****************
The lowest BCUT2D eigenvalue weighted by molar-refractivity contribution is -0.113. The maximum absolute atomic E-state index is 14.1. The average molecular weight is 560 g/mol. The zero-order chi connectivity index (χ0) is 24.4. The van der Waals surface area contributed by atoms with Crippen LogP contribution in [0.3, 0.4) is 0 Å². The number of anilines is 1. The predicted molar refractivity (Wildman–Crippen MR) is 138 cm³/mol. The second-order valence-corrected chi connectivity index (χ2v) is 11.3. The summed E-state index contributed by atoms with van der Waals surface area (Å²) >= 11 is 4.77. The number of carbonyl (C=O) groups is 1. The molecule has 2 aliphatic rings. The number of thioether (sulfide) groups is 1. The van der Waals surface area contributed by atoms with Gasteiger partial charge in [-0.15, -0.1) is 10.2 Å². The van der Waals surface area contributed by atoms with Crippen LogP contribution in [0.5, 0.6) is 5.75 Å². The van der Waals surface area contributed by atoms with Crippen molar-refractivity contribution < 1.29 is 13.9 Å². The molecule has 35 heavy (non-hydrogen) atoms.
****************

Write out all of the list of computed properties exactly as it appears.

The lowest BCUT2D eigenvalue weighted by molar-refractivity contribution is -0.113. The maximum absolute atomic E-state index is 14.1. The average molecular weight is 560 g/mol. The zero-order chi connectivity index (χ0) is 24.4. The van der Waals surface area contributed by atoms with Crippen LogP contribution in [0.3, 0.4) is 0 Å². The number of anilines is 1. The predicted molar refractivity (Wildman–Crippen MR) is 138 cm³/mol. The second-order valence-corrected chi connectivity index (χ2v) is 11.3. The summed E-state index contributed by atoms with van der Waals surface area (Å²) >= 11 is 4.77. The number of carbonyl (C=O) groups is 1. The molecule has 2 aliphatic rings. The number of thioether (sulfide) groups is 1. The van der Waals surface area contributed by atoms with Gasteiger partial charge in [-0.15, -0.1) is 10.2 Å². The van der Waals surface area contributed by atoms with Crippen LogP contribution in [0.5, 0.6) is 5.75 Å². The van der Waals surface area contributed by atoms with Crippen molar-refractivity contribution < 1.29 is 13.9 Å². The molecule has 35 heavy (non-hydrogen) atoms.